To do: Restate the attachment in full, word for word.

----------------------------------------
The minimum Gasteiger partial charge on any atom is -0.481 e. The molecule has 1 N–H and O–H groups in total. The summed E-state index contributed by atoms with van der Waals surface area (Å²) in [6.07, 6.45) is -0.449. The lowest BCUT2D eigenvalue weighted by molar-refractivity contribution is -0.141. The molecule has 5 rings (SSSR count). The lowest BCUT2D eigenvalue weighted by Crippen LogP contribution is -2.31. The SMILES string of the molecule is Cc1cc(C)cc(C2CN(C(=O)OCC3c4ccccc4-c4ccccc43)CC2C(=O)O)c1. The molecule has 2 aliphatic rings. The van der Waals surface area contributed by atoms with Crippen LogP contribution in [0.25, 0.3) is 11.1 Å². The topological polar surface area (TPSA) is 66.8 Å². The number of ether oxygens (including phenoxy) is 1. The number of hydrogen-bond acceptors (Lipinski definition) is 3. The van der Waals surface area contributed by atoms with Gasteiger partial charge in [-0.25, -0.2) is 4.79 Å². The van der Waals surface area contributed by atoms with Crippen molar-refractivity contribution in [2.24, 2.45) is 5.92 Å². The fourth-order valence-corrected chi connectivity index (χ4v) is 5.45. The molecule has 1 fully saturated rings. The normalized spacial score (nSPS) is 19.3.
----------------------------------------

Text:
The minimum Gasteiger partial charge on any atom is -0.481 e. The molecule has 1 N–H and O–H groups in total. The summed E-state index contributed by atoms with van der Waals surface area (Å²) in [6.07, 6.45) is -0.449. The lowest BCUT2D eigenvalue weighted by molar-refractivity contribution is -0.141. The molecule has 5 rings (SSSR count). The lowest BCUT2D eigenvalue weighted by Crippen LogP contribution is -2.31. The SMILES string of the molecule is Cc1cc(C)cc(C2CN(C(=O)OCC3c4ccccc4-c4ccccc43)CC2C(=O)O)c1. The molecule has 2 aliphatic rings. The van der Waals surface area contributed by atoms with Crippen LogP contribution in [0.25, 0.3) is 11.1 Å². The topological polar surface area (TPSA) is 66.8 Å². The number of ether oxygens (including phenoxy) is 1. The number of hydrogen-bond acceptors (Lipinski definition) is 3. The van der Waals surface area contributed by atoms with Gasteiger partial charge in [-0.25, -0.2) is 4.79 Å². The van der Waals surface area contributed by atoms with Crippen molar-refractivity contribution in [2.24, 2.45) is 5.92 Å². The fourth-order valence-corrected chi connectivity index (χ4v) is 5.45. The molecule has 1 fully saturated rings. The normalized spacial score (nSPS) is 19.3.